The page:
The latest video games console to hit the market is the Nintendo Switch – and it’s being advertised as a particularly family-friendly device.
If you’re unfamiliar with gaming, you may be more than a little concerned about the sort of content your kids might encounter. While gaming has quickly evolved from a niche hobby into a mainstream form of family entertainment, there are a great many misconceptions floating about – particularly with regard to violent content.
This article should help reassure you. Firstly, that games are well regulated and rated to help parents ensure that children and young adults don’t become exposed to content intended for older audiences; and secondly, that the Nintendo Switch has excellent built-in controls to help you monitor and restrict your children’s gaming activities – even when you’re not physically in the house.
If you are concerned about e-safety issues facing children today visit Internet Matters, a not-for-profit organization supported by BT dedicated to keeping children safe online. Its website has a wealth of information aimed at parents about issues such as cyberbullying, social media and using technology safely.
In Europe, Nintendo Switch titles (like all games) are subject to the PEGI (Pan European Games Information) age rating system. This system is designed to ensure that kids don't end up playing games that are unsuitable for their age group, and rates each game as one of the following: 3, 7, 12, 16 and 18 (with the number corresponding to the intended minimum age of the player).
The video content in certain games is also subject to BBFC (British Board of Film Classification) ratings: U, PG, 12, 15 and 18.
Both PEGI and BBFC ratings will be clearly displayed on a game’s packaging (or description, for games being purchased online via the Nintendo eShop).
As a parent, it’s ultimately your responsibility to monitor the content your children come into contact with. Fortunately, Nintendo has endowed the Switch with some pretty in-depth parental control options, which we’ll detail in the next section.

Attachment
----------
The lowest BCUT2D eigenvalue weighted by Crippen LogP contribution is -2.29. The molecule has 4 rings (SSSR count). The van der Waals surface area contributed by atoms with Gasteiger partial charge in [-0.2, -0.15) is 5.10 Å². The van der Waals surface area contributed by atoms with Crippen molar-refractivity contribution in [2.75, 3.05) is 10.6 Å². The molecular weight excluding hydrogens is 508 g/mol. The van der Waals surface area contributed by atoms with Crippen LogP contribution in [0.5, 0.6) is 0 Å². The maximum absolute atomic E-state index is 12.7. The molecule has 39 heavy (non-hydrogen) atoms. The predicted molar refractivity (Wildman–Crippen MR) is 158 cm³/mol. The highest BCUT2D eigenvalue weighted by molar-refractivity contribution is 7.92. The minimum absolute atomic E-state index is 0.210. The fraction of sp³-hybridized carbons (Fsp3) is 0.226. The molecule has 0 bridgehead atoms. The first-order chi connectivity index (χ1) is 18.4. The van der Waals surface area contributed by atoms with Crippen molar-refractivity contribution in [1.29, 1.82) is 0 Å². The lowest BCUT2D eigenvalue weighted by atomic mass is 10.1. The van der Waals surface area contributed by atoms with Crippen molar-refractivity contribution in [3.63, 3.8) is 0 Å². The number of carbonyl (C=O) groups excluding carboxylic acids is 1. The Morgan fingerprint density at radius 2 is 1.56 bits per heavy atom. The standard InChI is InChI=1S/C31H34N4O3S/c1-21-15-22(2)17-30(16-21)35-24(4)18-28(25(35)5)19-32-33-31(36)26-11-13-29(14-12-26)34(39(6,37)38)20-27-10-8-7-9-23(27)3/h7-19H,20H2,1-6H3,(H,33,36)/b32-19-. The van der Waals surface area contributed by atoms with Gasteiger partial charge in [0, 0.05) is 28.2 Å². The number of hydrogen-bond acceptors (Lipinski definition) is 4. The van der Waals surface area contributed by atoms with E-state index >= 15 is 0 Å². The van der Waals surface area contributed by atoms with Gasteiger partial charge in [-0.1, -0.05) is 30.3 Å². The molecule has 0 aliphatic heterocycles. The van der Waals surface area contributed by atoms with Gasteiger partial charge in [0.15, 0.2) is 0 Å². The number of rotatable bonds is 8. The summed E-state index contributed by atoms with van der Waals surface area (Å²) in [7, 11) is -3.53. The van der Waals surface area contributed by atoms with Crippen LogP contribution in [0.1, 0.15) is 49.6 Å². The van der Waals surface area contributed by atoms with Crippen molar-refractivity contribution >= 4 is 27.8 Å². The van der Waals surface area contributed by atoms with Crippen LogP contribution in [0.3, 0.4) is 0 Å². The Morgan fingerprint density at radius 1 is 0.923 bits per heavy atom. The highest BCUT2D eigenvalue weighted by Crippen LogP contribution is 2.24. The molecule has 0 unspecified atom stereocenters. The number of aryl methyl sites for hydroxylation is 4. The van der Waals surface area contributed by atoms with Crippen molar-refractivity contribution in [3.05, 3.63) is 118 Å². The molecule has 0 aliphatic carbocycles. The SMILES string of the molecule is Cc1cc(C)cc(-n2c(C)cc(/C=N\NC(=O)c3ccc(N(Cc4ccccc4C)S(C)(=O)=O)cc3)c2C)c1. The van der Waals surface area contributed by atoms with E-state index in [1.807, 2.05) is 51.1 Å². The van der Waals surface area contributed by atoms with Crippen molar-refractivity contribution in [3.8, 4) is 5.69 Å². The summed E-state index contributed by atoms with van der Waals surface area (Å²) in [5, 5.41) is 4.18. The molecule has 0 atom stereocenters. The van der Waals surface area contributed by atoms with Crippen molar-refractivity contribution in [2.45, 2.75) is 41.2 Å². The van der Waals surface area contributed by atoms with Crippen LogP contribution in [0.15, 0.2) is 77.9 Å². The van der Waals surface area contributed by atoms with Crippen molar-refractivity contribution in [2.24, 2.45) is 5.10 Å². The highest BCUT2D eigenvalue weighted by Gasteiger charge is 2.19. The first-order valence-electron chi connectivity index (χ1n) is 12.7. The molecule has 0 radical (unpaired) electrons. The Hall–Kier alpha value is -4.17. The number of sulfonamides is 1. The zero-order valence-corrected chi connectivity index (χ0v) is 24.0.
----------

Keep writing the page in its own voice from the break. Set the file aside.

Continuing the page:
Nintendo takes parental controls very seriously, going so far as to create the ‘Nintendo Switch Parental Controls’ app. Available for free on Android and iOS devices, this allows parents to remotely adjust the settings of a linked Switch console in a number of ways:
Time Limits: You can set the Switch to notify your child that their gaming session is over after a certain amount of time – and if you don’t trust them to heed the on-screen warning, you can also set the system to automatically suspend gameplay when that limit is reached.
It’s possible to set a daily allotment of gaming time to your system for each day of the week, and/or to make gameplay impossible after a certain time of day.
Monitoring: You can also use the app to monitor the amount of time your child has spent using the Switch, and how much time they’ve spent playing individual games. This is a good way to keep an eye on the sort of titles your child is playing – and if you think they’re playing games that they shouldn’t be…
Restrictions: If they are, you can restrict their ability to access those games. You can set blanket restrictions based on games’ age ratings, or if you prefer a higher degree of control, you can restrict titles on a game-by-game basis.
Don’t like the idea of your child interacting with other people online? The app also allows you to set up restrictions on social media posting, online play and online communication with other players.
Keep in mind that parental controls apply to your Nintendo Switch system and not individual players’ accounts, so if you have several children it’s not currently possible to set different time limits for each of them – just one overall limit. Should you want to bypass or change the control settings, just key in your four-digit PIN for full access.
Console parental controls: Also note that, even if you don’t use the mobile app, the Switch console itself has some parental controls including: the ability to restrict games, and to block social media posting and online communication. You can also restrict the ability of your child to purchase content from Nintendo’s online eShop using your Nintendo Account profile settings. Find out more about setting up the Nintendo Switch parental controls.
If you are a BT Broadband customer, you can keep your children safe online using BT’s free Parental Controls. Light, Moderate and Custom pre-defined filters block unsuitable content including: drugs, social networking and games. Choose when the filters are active and add homework filters to block your children from playing games and using social networks when they should be working. Find out more about BT Parental Controls.